7 Isomers: Structural (onstitutional) Isomers and cis, trans Stereoisomers Two or more different compounds which have the same molecular formula are called isomers. Structural (also called constitutional) isomers are compounds in which the atoms are bonded in a different order. ere are the two structural isomers possible for the molecular formula Name the above isomers. 26. Draw and name all possible isomers of Draw and name all possible isomers of 5 10.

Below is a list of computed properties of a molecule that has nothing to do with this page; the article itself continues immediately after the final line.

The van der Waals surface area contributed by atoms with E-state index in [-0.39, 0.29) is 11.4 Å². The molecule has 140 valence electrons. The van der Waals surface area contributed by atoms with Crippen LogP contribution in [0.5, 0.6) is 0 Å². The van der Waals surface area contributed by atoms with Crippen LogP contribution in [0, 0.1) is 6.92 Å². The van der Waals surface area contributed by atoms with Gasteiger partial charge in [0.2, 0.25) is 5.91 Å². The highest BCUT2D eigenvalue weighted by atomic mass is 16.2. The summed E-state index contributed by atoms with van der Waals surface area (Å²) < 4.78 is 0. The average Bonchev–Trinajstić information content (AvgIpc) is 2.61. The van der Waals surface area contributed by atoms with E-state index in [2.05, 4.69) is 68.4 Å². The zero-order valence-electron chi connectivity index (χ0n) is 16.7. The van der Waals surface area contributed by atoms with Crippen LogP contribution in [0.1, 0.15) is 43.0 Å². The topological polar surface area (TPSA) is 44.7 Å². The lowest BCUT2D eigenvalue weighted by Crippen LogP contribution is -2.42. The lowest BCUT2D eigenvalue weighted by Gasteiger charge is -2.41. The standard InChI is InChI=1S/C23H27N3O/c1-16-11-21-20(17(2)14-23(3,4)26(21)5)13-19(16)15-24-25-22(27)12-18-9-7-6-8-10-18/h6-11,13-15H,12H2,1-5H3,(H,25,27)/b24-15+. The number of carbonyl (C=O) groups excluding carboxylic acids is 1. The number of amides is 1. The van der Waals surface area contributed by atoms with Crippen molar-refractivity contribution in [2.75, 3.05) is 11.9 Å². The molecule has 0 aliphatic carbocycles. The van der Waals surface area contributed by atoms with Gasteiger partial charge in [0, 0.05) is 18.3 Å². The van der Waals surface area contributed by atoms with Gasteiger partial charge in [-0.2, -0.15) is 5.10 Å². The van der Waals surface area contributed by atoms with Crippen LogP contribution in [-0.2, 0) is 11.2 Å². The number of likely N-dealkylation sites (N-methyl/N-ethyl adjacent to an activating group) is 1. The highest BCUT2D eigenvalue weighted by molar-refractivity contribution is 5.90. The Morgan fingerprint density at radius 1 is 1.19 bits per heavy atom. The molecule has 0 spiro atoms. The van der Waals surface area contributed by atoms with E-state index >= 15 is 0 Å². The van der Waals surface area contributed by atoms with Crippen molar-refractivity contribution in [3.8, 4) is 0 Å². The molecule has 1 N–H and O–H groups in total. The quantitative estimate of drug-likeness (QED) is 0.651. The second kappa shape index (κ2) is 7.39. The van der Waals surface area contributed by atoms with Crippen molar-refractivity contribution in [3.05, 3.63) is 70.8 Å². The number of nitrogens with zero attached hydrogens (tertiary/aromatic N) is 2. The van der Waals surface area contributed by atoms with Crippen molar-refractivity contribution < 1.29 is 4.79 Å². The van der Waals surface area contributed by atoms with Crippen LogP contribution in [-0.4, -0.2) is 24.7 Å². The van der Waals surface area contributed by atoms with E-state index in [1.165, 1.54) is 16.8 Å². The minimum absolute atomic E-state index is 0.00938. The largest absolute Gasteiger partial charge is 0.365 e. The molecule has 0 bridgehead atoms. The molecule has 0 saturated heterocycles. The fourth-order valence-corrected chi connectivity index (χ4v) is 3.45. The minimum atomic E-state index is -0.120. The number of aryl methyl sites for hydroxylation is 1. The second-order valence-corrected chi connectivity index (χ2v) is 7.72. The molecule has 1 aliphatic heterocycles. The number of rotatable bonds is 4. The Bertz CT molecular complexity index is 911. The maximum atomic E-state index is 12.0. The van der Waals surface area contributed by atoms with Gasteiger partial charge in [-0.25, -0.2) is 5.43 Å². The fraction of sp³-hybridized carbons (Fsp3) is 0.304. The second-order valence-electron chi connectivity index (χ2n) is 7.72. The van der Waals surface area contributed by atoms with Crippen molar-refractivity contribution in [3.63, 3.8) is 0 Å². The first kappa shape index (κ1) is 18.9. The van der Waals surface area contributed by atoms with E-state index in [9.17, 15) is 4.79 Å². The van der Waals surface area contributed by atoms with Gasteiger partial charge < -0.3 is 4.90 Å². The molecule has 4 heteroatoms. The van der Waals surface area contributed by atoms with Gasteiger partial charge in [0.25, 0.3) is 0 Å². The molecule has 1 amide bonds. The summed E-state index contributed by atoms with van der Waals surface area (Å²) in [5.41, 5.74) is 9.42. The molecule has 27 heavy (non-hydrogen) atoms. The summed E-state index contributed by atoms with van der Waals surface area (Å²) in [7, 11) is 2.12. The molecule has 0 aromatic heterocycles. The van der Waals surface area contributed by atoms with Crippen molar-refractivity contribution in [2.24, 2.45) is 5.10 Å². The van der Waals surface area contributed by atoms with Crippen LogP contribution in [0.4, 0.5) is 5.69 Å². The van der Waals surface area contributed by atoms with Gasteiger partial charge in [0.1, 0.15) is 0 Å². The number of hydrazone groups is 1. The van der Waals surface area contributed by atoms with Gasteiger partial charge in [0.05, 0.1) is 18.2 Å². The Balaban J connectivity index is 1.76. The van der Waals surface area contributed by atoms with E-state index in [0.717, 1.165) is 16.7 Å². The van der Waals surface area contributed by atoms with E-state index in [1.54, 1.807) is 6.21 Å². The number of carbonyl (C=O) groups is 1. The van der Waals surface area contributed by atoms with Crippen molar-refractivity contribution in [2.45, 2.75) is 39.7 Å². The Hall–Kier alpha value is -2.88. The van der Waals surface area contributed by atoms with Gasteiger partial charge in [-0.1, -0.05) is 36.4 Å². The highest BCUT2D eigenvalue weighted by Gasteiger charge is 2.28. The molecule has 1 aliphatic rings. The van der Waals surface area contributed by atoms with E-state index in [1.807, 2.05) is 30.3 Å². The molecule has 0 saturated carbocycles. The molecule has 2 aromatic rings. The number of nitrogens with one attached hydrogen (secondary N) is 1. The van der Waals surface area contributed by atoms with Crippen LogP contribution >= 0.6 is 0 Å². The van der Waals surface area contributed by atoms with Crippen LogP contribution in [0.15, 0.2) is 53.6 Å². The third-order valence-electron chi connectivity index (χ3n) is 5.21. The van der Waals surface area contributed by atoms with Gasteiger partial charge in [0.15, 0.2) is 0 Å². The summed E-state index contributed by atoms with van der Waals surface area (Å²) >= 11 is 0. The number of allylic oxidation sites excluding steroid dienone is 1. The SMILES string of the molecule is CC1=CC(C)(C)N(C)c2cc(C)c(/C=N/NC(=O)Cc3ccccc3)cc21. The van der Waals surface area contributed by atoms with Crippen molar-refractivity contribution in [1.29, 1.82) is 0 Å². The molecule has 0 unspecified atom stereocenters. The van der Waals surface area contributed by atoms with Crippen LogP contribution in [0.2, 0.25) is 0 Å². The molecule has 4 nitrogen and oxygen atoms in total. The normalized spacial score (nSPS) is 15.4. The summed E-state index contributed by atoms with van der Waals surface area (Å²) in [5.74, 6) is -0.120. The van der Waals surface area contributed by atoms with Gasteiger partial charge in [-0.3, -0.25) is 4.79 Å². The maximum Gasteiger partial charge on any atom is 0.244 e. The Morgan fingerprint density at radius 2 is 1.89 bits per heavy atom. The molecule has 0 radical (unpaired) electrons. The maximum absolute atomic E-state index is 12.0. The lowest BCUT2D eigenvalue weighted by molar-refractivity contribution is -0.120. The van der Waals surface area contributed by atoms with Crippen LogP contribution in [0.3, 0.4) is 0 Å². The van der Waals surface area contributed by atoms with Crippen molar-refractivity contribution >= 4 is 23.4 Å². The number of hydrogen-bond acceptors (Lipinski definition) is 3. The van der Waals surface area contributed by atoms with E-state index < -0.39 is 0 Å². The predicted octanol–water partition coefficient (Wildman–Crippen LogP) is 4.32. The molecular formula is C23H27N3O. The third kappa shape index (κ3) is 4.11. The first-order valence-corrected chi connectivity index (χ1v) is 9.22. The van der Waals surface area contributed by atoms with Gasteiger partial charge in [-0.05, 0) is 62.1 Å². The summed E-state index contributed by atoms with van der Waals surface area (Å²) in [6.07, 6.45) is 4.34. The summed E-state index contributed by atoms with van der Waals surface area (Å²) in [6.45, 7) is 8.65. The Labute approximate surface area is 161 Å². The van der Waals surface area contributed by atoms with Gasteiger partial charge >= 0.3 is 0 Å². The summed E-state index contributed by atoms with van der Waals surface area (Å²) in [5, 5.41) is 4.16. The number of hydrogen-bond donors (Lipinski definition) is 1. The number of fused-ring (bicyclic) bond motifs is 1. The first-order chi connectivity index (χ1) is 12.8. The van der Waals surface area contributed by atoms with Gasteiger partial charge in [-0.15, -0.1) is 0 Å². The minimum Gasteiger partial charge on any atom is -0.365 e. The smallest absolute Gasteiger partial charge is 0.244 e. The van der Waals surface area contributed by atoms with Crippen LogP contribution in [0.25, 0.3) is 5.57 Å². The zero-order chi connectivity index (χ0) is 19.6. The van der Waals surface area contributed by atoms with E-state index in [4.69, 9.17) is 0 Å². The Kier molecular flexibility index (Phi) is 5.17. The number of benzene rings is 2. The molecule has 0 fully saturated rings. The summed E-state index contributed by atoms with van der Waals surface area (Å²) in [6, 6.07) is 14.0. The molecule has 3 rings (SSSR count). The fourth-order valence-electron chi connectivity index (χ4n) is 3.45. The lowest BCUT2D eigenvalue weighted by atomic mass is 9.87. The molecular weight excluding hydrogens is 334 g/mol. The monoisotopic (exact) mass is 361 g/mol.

8 Another type of isomer are stereoisomers. Stereoisomers have the same molecular formula, and the atoms are connected in the same order (same bond connectivity), BUT have different orientations in space. So the atoms are arranged differently in space. There are several types of stereoisomers, but the simplest type is called cis-trans stereoisomers (also called geometric isomers). This type of stereoisomer occurs when there is a source of rigidity in the molecule. ycloalkanes and alkenes both exhibit cis-trans isomers. In cycloalkanes, the closed ring structure restricts rotation about the - bond, so the 2 substituents on each ring may point up or down. When we draw rings, we can show this up vs. down by drawing the connecting lines so that it is clear that one group is pointing up while the other group is pointing down. In order for cycloalkanes to show cis-trans isomerism, at least 2 ring atoms must have 2 different groups attached. Some examples follow. Two groups are cis Two groups are trans Dashed arrow goes into paper Solid arrow comes out of paper Two groups are cis as both point in same direction. Name is cis-1,2-dimethylcyclopentane. Notice cis is in italicized in name. Two groups are trans as one points up and the other points down. Name is trans-1,2-dimethylcyclopentane. No cis-trans isomerism as only 1 has 2 different groups. 28. Name the following compound (remember that when equal numbering systems are possible, give the lower numbers in alphabetical order.